Tom Watson, the deputy Labour leader, has laid down the gauntlet for the advertising industry to stop using cartoon characters to market unhealthy food such as some breakfast cereals to young consumers.
Watson was speaking at the Advertising Association’s conference, at which he invited the audience to “think deeply about how advertising could help transform the lives of Britain's 3.7 million identified diabetics”.
He said: “When it comes to high-sugar products like Coco Pops, my argument to you today is: get that monkey off our packs. I want you to find a way to help us get healthier. Get cartoon characters off adverts for high-sugar foods. Help us kick our sugar habit.”
According to the Royal College of Paediatrics and Child Health, almost one in five children are overweight or obese when they start primary school, rising to one in three when they start secondary school. By 2020 it is estimated half of all children will be overweight or obese. The college’s State of Child Health: Two Years On Scorecard published revealed “reveals great progress for child health” but warned of “significant risks on the horizon”. Its president Russell Viner said: “Child poverty and inequality could undo much of the progress we are seeing.”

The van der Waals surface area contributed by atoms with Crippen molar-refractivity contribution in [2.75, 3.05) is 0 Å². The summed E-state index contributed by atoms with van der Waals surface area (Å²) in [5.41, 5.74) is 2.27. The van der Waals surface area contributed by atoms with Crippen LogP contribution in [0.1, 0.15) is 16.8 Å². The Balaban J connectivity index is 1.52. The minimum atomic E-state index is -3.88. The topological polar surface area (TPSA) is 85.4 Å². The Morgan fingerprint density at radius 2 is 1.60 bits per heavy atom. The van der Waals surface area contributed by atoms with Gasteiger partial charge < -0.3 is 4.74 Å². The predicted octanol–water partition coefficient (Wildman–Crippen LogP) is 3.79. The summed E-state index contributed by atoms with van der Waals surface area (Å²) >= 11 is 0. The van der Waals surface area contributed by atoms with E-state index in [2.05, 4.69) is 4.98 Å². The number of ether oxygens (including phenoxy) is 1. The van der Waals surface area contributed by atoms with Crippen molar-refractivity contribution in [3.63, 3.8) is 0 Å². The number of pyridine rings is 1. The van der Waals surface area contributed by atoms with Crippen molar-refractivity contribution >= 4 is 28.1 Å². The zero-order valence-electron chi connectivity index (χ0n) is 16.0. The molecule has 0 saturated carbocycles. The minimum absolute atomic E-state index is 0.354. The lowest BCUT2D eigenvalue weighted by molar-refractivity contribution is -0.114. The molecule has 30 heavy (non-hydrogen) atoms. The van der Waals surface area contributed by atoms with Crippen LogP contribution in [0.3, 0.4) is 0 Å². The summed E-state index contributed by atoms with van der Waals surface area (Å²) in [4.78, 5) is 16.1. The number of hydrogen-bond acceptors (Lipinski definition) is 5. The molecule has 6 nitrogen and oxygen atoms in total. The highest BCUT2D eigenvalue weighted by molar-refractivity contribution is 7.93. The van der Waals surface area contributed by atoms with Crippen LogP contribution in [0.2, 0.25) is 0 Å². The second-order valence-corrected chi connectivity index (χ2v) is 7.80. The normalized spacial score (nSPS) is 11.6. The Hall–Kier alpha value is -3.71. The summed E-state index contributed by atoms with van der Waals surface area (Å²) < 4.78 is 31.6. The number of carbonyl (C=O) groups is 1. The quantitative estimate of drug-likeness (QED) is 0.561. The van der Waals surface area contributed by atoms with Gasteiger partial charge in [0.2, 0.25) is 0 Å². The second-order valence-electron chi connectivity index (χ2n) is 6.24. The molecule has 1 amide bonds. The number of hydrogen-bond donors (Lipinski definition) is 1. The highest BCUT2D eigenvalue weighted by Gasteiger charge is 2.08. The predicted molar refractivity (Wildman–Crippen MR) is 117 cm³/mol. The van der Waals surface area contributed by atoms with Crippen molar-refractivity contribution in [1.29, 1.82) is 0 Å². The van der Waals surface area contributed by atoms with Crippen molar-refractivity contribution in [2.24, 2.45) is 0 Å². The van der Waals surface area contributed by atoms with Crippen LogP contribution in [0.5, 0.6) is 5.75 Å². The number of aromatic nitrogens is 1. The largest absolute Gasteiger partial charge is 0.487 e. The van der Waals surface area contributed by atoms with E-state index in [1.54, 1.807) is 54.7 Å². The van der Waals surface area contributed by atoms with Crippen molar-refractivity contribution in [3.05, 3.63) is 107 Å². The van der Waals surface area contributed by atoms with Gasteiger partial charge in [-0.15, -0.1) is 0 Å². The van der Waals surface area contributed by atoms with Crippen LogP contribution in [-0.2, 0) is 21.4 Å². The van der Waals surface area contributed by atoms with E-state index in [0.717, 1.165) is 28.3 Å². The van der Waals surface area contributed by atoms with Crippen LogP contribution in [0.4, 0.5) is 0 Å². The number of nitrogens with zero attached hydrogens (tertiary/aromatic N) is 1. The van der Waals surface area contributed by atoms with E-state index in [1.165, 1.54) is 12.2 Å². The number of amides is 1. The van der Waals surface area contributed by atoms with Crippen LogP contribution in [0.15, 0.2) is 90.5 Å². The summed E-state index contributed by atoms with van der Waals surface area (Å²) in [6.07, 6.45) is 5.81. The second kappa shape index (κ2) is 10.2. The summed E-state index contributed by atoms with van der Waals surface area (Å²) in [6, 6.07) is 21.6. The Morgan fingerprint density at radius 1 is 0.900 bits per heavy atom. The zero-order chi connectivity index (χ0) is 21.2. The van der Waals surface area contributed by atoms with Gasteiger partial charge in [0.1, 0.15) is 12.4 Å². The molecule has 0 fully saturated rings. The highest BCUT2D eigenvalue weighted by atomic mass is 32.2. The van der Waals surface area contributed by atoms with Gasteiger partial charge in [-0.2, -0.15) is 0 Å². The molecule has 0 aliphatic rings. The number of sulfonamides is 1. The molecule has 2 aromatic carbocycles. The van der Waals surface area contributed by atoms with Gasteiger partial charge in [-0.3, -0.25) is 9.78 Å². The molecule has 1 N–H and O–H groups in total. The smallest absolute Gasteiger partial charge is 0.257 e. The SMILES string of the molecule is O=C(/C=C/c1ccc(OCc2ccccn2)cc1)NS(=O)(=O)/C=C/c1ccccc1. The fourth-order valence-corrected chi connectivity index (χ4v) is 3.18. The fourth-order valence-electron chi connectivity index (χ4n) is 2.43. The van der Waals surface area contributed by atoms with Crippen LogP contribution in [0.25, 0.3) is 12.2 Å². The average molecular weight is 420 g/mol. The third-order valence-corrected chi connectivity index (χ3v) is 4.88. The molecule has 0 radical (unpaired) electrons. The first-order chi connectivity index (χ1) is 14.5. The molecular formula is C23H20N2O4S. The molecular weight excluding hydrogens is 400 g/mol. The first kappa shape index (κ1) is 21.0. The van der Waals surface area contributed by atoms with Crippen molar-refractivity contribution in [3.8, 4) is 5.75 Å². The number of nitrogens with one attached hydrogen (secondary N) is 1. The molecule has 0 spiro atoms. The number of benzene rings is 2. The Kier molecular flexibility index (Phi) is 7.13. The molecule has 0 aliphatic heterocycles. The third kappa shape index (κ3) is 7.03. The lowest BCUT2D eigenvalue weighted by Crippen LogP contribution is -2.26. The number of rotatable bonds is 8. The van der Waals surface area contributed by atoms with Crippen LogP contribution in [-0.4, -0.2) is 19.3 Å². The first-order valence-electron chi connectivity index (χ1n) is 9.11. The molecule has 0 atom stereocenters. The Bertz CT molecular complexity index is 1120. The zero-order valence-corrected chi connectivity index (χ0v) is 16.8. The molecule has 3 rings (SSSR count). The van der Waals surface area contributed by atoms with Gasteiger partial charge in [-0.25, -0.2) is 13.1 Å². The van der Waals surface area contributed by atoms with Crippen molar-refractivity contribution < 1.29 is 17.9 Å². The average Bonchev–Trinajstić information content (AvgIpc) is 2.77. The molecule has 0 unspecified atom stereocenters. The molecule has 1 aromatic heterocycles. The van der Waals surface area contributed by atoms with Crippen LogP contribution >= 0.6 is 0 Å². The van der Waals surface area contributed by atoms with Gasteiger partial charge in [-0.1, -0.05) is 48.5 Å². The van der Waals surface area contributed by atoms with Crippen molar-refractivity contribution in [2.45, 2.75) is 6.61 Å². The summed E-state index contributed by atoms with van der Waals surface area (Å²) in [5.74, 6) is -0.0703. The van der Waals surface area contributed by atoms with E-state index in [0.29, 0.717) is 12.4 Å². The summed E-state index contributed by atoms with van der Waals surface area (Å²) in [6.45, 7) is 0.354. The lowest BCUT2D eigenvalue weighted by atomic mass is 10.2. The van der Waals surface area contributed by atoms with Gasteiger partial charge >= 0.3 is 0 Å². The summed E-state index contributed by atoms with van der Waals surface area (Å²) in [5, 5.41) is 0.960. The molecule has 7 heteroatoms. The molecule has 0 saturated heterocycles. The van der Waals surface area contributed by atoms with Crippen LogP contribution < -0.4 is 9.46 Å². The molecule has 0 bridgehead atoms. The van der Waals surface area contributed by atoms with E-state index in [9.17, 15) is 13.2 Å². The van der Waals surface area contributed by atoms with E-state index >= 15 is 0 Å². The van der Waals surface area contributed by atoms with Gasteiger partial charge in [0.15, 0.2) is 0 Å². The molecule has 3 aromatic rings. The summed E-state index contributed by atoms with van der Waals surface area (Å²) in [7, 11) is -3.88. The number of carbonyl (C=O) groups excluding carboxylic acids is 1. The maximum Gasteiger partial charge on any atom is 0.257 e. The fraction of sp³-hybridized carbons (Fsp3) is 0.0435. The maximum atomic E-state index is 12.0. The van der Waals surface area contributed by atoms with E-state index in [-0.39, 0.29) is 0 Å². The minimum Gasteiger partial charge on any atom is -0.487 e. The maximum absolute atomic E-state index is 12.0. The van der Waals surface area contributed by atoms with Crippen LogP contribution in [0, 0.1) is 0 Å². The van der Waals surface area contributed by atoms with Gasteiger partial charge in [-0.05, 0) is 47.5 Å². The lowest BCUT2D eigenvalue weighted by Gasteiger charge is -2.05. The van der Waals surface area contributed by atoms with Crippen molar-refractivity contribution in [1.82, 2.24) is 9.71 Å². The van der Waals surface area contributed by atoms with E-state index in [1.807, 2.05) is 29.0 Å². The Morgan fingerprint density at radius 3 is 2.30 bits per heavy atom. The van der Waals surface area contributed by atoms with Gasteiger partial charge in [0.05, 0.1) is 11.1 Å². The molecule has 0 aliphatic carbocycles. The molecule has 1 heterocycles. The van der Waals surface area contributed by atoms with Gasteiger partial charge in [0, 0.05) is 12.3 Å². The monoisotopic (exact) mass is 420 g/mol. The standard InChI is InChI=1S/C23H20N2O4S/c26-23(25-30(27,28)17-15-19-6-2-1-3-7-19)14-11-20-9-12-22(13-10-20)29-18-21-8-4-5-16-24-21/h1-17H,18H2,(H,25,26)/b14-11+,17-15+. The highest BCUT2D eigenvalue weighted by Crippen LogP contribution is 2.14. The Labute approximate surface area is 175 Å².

Watson, meanwhile, laid the blame for the obesity epidemic partly at the door of the advertising industry, saying that it had contributed to making the nation overweight, unhealthy and addicted to sugar.
He said that for children under 10, cereal is their single biggest source of free sugar intake. He added: “Even if a child had the recommended portion of Frosties, they’d be eating more than half their daily allowance of sugar before they’ve even got to school. And if they ate a bowl the size of the one that’s depicted on the front of the pack, they’d be exceeding their daily sugar allowance in one sitting.”
Kellogg’s, which makes Frosties and Coco Pops, responded in a statement, saying: “We think people know that we’ve been working hard to offer healthier choices in the morning – we’ve slashed sugar in Coco Pops by 40%, removed high-sugar Ricicles from sale and dropped the sugar in Rice Krispies too. At the same time, we’ve introduced new transparent labelling so people can make their own mind up about what they want to buy or not.”
An observational study published in the Lancet Public Health journal suggests the incidence of obesity-related cancers are rising faster in adults aged 25 to 49 than in older generations. The authors of the report published on Monday warned that the future burden of cancer in this population could halt or reverse decades of progress achieved in lowering cancer mortality.